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Minoan palaces

Archaeological Site of Knossos

KNOSSOS (Minoan settlement) CRETE
Tel: +30 2810 231940
Fax: +30 2810 241515
  Knossos is the heart of the Minoan civilization, according to tradition the seat of the legendary king Minos and the birthplace of thrilling stories, such as the myths of the Labyrinth with its Minotaur and of Daidalos and Icaros. The site was inhabited continuously from the Neolithic period (7000-3000 BC) until the late Antiquity. The first epigraphical testimony derives from the 14th century BC Linear B tablets, where the city is referred to as Ko-no-so. The Minoan settlement of Knossos develops especially during the palatial era, which is defined by the periods of the Old (19th-17th centuries BC) and New Palaces (16th-14th centuries BC) respectively. In the latter period the Minoan civilization reaches its peak, with a vigour that is reflected at all levels: population growth and subsequent residential expansion, economic prosperity and social complexity, flourishing of the material culture with the palatial art reaching its apogee. In 1450 BC the palaces of Crete are destroyed by causes, for which there is no consensus among researchers. Nevertheless, the fall of the palaces marks the end of the Minoan civilization. Only the palace of Knossos will survive for a century still, as the seat of the new rulers of Crete, the Mycenaeans. The city of the historical times left behind scarce remains, mainly sanctuaries and graves; throughout Greek antiquity, Knossos will survive in the literary sources, from the time of Homer till the Hellenistic historian Diodorus Sikeliotes, as the glorious kingdom of the mythical Minos. Knossos flourished again during the Hellenistic period, while in 67 BC the city was occupied by the Roman consul Quintus Caecilius Metelus Creticus and became a Roman colony. In the medieval times, a few kilometers northwards of Knossos, would emerge the new capital of the island, the city of Chandax, namely the contemporary Heraklion.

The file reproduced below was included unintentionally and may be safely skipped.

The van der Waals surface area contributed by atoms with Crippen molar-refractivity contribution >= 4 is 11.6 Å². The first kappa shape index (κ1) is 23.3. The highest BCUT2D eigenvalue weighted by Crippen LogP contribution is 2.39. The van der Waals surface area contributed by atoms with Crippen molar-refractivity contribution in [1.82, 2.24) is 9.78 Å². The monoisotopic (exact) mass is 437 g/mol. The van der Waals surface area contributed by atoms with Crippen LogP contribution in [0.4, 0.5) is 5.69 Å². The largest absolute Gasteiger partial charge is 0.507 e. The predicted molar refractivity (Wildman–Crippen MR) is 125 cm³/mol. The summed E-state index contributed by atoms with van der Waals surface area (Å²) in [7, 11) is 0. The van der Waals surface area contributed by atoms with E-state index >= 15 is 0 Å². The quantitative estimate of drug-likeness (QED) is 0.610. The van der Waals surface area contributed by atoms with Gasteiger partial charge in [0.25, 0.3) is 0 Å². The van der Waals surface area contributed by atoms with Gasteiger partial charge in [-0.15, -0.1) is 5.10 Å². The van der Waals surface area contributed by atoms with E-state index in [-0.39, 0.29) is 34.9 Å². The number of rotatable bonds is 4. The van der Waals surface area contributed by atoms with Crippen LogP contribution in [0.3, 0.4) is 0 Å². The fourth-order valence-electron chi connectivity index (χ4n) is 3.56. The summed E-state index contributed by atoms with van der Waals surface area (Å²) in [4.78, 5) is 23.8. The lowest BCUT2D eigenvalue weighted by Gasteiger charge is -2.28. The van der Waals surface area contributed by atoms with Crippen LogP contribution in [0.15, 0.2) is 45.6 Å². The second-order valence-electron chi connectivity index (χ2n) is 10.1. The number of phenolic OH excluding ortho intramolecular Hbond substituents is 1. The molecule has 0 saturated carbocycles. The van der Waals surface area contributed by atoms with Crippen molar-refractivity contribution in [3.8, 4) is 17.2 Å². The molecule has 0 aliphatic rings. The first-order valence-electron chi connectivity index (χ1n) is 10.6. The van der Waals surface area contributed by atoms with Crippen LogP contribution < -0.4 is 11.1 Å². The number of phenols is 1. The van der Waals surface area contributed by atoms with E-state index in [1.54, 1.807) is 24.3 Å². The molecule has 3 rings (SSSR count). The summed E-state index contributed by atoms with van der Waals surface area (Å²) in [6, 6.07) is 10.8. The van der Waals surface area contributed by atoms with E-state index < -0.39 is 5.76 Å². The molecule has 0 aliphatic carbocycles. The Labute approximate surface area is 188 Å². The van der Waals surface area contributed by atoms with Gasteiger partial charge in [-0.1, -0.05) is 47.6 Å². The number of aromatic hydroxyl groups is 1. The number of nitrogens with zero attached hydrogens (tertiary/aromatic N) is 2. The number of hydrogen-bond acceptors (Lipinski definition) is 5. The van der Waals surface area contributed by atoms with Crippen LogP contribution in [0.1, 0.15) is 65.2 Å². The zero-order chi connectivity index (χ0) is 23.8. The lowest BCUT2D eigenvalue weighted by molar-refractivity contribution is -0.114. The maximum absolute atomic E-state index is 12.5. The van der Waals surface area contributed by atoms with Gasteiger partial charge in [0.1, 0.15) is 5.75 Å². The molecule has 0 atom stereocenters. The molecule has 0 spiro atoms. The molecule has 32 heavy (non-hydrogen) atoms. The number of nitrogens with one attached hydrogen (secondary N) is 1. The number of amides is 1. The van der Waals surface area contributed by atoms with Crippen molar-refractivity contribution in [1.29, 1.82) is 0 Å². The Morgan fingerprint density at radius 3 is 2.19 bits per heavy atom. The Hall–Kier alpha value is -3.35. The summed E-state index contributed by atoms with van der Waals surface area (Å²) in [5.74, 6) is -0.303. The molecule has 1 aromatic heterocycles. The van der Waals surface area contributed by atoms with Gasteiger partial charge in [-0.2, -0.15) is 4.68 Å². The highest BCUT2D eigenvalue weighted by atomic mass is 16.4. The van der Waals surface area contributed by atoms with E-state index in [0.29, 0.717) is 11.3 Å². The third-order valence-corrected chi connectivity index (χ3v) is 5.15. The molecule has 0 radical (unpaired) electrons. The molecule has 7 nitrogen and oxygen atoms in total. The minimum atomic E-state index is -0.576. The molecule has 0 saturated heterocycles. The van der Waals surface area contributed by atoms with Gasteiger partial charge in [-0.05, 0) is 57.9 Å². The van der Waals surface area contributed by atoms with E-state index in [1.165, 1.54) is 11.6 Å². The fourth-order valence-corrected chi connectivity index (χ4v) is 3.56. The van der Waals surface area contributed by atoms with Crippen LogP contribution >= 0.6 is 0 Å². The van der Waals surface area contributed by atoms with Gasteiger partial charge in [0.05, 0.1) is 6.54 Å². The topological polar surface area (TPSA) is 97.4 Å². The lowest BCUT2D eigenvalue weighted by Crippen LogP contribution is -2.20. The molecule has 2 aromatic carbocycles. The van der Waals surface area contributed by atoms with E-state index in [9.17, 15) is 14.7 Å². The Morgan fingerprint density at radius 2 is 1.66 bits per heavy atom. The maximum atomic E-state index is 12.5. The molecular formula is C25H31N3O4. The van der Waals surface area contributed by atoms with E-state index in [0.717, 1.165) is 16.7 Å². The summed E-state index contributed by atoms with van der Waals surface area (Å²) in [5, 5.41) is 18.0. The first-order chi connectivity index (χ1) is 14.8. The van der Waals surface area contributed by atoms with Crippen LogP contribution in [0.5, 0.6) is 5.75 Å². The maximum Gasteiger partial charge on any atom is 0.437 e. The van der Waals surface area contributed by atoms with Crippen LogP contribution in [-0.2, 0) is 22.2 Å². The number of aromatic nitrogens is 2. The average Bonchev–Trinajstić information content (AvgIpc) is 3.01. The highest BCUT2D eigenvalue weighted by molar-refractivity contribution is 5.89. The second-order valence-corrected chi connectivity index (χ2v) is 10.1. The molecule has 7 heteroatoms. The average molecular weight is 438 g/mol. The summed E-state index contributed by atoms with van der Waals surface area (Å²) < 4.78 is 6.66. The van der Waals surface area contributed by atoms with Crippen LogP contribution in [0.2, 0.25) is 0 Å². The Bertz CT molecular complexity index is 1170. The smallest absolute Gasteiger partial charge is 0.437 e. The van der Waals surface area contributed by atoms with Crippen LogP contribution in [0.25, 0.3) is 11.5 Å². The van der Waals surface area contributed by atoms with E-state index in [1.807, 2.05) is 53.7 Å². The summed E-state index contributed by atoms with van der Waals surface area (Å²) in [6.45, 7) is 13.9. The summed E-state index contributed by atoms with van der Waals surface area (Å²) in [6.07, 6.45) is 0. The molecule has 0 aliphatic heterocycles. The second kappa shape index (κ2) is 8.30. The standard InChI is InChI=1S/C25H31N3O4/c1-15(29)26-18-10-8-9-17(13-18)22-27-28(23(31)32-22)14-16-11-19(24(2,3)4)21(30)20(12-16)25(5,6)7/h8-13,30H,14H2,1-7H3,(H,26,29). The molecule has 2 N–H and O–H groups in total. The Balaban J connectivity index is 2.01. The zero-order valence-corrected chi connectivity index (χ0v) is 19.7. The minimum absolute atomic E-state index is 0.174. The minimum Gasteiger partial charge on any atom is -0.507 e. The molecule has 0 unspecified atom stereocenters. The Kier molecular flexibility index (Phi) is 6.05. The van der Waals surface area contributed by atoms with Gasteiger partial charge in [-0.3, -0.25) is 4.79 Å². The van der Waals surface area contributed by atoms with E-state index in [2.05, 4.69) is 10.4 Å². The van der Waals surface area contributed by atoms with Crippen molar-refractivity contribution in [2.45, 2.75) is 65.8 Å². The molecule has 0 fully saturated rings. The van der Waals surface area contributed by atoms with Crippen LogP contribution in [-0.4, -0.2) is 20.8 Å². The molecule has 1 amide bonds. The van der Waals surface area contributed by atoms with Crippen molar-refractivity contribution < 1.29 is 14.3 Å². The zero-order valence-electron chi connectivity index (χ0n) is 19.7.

The location of ancient Knossos was first spotted in 1878 by the Cretan antiquarian and merchant Minos Kalokairinos. Arthur Evans conducted systematic excavations at the site between 1900 and 1931, bringing to light the palace, a large section of the Minoan city, and its cemeteries. Since then, the site and its wider region have been excavated by the British School of Archaeology at Athens and the local Archaeological Service. The restoration of the palace to its present form was carried out by Arthur Evans. Conservation and consolidation works are carried out by the Archaeological Service of the Ministry of Culture, imposed by the need to preserve and protect the monuments uncovered.